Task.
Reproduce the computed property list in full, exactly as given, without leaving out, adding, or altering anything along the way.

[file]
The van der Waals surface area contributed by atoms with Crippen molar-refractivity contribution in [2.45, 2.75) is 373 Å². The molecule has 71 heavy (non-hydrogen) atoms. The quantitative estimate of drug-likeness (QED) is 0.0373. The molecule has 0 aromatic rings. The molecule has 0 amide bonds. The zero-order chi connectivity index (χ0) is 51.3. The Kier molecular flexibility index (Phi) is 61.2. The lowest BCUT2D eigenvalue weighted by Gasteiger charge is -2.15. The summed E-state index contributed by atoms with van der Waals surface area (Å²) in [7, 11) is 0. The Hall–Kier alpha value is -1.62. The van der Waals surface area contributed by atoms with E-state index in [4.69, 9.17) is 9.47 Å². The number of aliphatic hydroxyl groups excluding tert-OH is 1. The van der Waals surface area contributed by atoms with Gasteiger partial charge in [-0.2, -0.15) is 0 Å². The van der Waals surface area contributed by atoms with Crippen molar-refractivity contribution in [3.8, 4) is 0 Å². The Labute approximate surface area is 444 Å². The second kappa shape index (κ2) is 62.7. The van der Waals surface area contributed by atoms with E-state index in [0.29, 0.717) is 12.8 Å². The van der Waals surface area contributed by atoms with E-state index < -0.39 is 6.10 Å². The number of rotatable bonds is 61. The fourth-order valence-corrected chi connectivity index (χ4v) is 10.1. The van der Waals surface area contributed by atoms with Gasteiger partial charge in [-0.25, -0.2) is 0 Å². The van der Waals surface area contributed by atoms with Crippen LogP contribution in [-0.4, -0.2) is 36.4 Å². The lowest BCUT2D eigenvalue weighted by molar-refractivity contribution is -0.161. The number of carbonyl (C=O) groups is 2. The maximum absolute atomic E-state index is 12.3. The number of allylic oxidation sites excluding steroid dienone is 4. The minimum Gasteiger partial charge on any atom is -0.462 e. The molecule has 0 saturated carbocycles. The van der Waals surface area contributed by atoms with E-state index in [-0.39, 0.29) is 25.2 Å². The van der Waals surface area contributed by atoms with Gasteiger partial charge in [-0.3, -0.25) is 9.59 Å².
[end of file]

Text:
The van der Waals surface area contributed by atoms with Crippen molar-refractivity contribution in [2.45, 2.75) is 373 Å². The molecule has 71 heavy (non-hydrogen) atoms. The quantitative estimate of drug-likeness (QED) is 0.0373. The molecule has 0 aromatic rings. The molecule has 0 amide bonds. The zero-order chi connectivity index (χ0) is 51.3. The Kier molecular flexibility index (Phi) is 61.2. The lowest BCUT2D eigenvalue weighted by Gasteiger charge is -2.15. The summed E-state index contributed by atoms with van der Waals surface area (Å²) in [7, 11) is 0. The Hall–Kier alpha value is -1.62. The van der Waals surface area contributed by atoms with E-state index in [4.69, 9.17) is 9.47 Å². The number of aliphatic hydroxyl groups excluding tert-OH is 1. The van der Waals surface area contributed by atoms with Gasteiger partial charge in [-0.2, -0.15) is 0 Å². The van der Waals surface area contributed by atoms with Crippen molar-refractivity contribution in [3.8, 4) is 0 Å². The Labute approximate surface area is 444 Å². The second kappa shape index (κ2) is 62.7. The van der Waals surface area contributed by atoms with E-state index in [0.29, 0.717) is 12.8 Å². The van der Waals surface area contributed by atoms with E-state index < -0.39 is 6.10 Å². The number of rotatable bonds is 61. The fourth-order valence-corrected chi connectivity index (χ4v) is 10.1. The van der Waals surface area contributed by atoms with Gasteiger partial charge in [-0.25, -0.2) is 0 Å². The van der Waals surface area contributed by atoms with Crippen LogP contribution in [-0.4, -0.2) is 36.4 Å². The lowest BCUT2D eigenvalue weighted by molar-refractivity contribution is -0.161. The number of carbonyl (C=O) groups is 2. The maximum absolute atomic E-state index is 12.3. The number of allylic oxidation sites excluding steroid dienone is 4. The minimum Gasteiger partial charge on any atom is -0.462 e. The molecule has 0 saturated carbocycles. The van der Waals surface area contributed by atoms with E-state index in [-0.39, 0.29) is 25.2 Å². The van der Waals surface area contributed by atoms with Gasteiger partial charge in [-0.3, -0.25) is 9.59 Å².